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Gospel Reading: Matthew 1:1-25
It was important to the Jewish people that their lineage is rooted in Judaism. At the time, if in any man there was the slightest admixture of foreign blood, he lost his right to be called a Jew, and a member of the people of God. The pedigree of Jesus can be traced back to Abraham, and proves that he is the son of David. Let us look at some of the cast of characters that make up the family genealogy of Jesus:
Abraham: Genesis 12:1-3 Abraham is called by God to leave his country and build a new nation under God. On the way, he makes a covenant with God that his descendants will be given the land too. Abraham speaks regularly with God and has a close relationship, but he is not without fault. He disowns his wife Sarai to cause favor with the Pharoah (Don’t worry, God sends plagues so Sarai is returned.) and commits adultery with a maidservant and has a child Ishmael (who God also blesses with descendants). Abraham had his son Isaac at 100 years old.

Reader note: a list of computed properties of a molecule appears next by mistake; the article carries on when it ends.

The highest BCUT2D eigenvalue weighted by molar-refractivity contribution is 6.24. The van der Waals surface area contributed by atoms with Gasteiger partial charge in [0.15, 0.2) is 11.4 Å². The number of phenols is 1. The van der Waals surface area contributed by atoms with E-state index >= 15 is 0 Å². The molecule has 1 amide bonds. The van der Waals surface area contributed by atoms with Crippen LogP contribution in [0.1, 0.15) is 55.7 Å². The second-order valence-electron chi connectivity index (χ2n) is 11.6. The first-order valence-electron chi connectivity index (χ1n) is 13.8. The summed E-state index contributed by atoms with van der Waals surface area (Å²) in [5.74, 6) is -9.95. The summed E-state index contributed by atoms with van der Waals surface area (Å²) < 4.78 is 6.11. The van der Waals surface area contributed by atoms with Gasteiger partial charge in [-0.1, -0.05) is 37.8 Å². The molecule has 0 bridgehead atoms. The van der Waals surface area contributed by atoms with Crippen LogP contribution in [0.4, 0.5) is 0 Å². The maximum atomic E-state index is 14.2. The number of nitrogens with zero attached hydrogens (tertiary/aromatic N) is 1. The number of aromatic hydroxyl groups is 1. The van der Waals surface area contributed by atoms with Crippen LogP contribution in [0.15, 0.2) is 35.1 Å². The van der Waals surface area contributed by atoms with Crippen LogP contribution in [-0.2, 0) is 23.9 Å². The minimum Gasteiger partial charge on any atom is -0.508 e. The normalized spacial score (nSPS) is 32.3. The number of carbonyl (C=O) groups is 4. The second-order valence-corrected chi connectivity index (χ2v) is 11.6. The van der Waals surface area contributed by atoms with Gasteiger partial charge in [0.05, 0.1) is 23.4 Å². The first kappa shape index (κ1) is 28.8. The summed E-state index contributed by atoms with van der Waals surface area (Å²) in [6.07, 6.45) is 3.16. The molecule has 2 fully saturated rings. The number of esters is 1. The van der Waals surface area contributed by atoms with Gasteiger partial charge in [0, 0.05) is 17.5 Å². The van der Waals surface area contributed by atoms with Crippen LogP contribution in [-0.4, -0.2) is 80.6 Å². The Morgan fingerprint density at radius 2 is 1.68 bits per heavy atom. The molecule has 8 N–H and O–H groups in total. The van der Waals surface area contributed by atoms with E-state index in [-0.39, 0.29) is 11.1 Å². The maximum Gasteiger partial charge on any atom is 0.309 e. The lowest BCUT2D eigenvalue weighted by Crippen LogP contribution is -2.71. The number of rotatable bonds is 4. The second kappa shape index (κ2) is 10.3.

Ruth: Her mother-in-law Naomi’s husband, her sister-in-law Orpah’s husband and her own husband all died because of famine. Normally, the sisters-in-law would return to their homelands; Orpah did. But Ruth stayed. Ruth 1:15-18 They made their way to Bethlehem where Boaz, a relative of Naomi’s helped them with food in his fields and eventually married Ruth. It is important to note that Ruth is not Jewish but a Moabite.
David: David was the youngest son of Jesse and tended to the sheep. Samuel anointed him when he was still a young boy and he defeated Goliath by slinging a stone into his forehead (and then cut his head off which the cartoons never include!). Saul was the current king. He felt threatened by David and sought to kill him. David had chance to kill him first, but he spared Saul. Saul was later killed in battle, so David was anointed king. He praised God for his greatness and reigned well. He did have relations with Bathsheba and had her husband killed to get him out of the picture, but he repented of this. The psalms are attributed to David. He sang a song of Thanksgiving 2 Samuel 22:2-7. His son Solomon became ruler after him.